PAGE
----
I want to buy a digital camera for my grand daughter. She is 5 years old.

Started Mar 30, 2014 | Discussions
Teila Day
Teila Day Veteran Member • Posts: 5,258
There's hope after all for children.
1

Mike_PEAT wrote:

darklamp wrote:

She's five. There's just no point in getting her a camera, IMO. She'll as like as not try to crack it open on a rock to see what's inside at some point - and please don't tell me she's not like that - ALL five year olds are like that.

Bull, I was using a fully manual Agfa Isolette medium format camera when I was 6...ok, my mother set the exposure and focus for me, but I soon learned how to do it myself.

If you insist on getting her a camera then get the cheapest used P&S you can find. Anything.

Treat it like any toy a five year old has - disposable and destined sooner, rather than later, for a bin.

Or something like an Olympus TOUGH camera...it can be dropped 5 feet, and dropped into water and still work fine.

Well, maybe there's hopeā€¦ that all parents aren't treating their 5 year old like a doofus as opposed to a curious, able bodied, responsible, well-brought-up child who wants to tackle the world.

Nice camera, and thumbs up to your parent(s) for not treating you like a brain dead idiot.

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Teila K. Day
http://teiladay.com

dannybgoode Contributing Member • Posts: 829
Re: There's hope after all for children.
1

Perhaps I should have phrased my comment slightly differently.

I am not saying do not get a camera and I think that much is clear from my post.  My little boy is 20 months old and I cannot wait to get him a camera and I hope he will want to come out with me on trips to use it.

I should have put that there is a high probability that something may happen to a camera being handled by a 5 year old.  Not through malice but accidents happen - sometimes something does get dropped or lost or drowned.  It just does.  With this in mind spend as much as you are comfortable as potentially losing.

Anyone who has a 5 year old that has never had them drop a glass or break a plate is mollycoddling them because it means they have never held them.

If something does happen to their camera you want to be in a position to be able to replace it.  I would rather spend £50 on my son's first camera than £150 then I can replace it a couple of times should the worst happen.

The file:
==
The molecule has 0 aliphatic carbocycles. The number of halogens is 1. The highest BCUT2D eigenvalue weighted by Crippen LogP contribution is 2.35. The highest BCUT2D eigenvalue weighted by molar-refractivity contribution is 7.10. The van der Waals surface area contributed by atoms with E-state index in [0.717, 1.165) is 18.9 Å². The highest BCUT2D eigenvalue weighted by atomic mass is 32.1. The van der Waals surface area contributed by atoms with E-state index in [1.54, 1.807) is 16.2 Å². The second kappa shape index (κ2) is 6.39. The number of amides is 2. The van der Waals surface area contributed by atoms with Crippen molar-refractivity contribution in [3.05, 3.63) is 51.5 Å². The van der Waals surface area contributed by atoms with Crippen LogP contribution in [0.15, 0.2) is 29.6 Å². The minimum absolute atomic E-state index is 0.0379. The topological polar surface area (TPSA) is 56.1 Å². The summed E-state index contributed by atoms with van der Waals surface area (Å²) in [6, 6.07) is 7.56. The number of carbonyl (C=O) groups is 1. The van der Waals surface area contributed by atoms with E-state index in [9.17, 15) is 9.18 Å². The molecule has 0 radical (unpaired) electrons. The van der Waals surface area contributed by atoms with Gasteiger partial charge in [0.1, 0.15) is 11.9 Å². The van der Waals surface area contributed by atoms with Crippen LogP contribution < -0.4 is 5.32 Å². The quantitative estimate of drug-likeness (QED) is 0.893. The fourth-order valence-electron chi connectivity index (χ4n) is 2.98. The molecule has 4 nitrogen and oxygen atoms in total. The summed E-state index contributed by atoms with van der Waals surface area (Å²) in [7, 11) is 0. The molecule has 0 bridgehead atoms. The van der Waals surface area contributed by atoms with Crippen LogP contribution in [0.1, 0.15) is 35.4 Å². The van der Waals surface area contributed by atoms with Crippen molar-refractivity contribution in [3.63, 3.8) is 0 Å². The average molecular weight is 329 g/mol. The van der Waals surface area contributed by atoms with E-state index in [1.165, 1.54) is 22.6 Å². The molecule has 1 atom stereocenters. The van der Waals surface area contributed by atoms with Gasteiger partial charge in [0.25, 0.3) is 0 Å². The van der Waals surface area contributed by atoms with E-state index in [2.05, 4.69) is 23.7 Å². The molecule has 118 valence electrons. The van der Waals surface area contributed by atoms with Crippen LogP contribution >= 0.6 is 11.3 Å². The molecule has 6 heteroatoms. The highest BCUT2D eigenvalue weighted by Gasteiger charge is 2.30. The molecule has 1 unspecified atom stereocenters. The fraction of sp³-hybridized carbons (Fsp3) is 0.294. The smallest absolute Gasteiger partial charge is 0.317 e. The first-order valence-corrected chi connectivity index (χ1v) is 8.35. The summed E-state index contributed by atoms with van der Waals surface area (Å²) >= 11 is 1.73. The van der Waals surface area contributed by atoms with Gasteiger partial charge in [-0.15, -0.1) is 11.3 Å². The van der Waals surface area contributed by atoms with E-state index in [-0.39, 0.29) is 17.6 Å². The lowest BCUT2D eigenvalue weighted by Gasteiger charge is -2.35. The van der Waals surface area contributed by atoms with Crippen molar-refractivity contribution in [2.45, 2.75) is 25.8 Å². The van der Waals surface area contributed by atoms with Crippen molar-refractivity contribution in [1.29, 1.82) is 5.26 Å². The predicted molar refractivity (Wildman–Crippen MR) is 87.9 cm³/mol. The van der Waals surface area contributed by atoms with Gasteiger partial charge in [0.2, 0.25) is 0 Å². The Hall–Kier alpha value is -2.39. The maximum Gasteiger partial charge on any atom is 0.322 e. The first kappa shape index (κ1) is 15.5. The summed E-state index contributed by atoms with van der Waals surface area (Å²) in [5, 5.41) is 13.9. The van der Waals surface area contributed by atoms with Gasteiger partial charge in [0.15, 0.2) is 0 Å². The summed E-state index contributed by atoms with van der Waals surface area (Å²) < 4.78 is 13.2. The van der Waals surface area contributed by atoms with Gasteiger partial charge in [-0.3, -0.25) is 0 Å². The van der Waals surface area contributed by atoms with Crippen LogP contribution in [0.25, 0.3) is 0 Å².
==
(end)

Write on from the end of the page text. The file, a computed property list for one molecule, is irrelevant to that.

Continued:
I want him to have it on him as much as possible, not something to be taken out on special occasions and me having to supervise its use and with a good but cheap camera he can get on and learn how to use it.

Once he is comfortable in using it and I can see that he looks after it I will move him up the camera ladder as quickly as I feel sensible.

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kongqueror Regular Member • Posts: 213
My 5yo kid uses an Olympus TG-620 for stills/video...

It does great stills, pretty good macro, has video, and is pretty tough she can take it anywhere she has fun - the pool, biking, etc. without worrying about babying it too much.

It is currently set to iAuto mode and has a dedicated button for video.  She does stills and videos evenly so I'm inclined to think a tough but affordable P&S works better than an old SLR with no video (plus you can't get it soaked with water/mud).  I see a lot of new clearance/discounted rugged P&S in big box stores like Staples for less than $100 here in Canada.

In a couple of years, I plan to get my kid a DSLR that has video.  I'm pretty sure by that time, I can get something decent for $100-$150.

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D Cox Forum Pro • Posts: 28,217
Re: Too young - don't, but if your must - cheapest used
1

K E Hoffman wrote:

darklamp wrote:

She's five. There's just no point in getting her a camera, IMO. She'll as like as not try to crack it open on a rock to see what's inside at some point - and please don't tell me she's not like that - ALL five year olds are like that.

If you insist on getting her a camera then get the cheapest used P&S you can find. Anything.

Treat it like any toy a five year old has - disposable and destined sooner, rather than later, for a bin.

She's not a boy.. more likely to get dropped while she is trying to teach a teddybear or doll how to use it.. it she is anything like my kid.

The important point is that 5 year olds vary enormously. Some will be safe with a camera or phone, others will not.

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Sigma fp
darklamp Veteran Member • Posts: 3,567
Getting quite carried away, aren't you ?
3

There's a VAST gulf between what I wrote and what you decided it meant.

What I wrote can be summarized as "young kids tend to break thing".

What you wrote can be summarized as "all americans treat their kids as idiots and vandals".

I don't see the connection between your rant and my common sense.

Am I the only one who sees five year olds break and loose things more often than e.g. ten year olds ? You'll excuse me if I don;t panic about the end of civilization for this simple observation.

darklamp Veteran Member • Posts: 3,567
Common sense rears it's head

The important point is that 5 year olds vary enormously. Some will be safe with a camera or phone, others will not.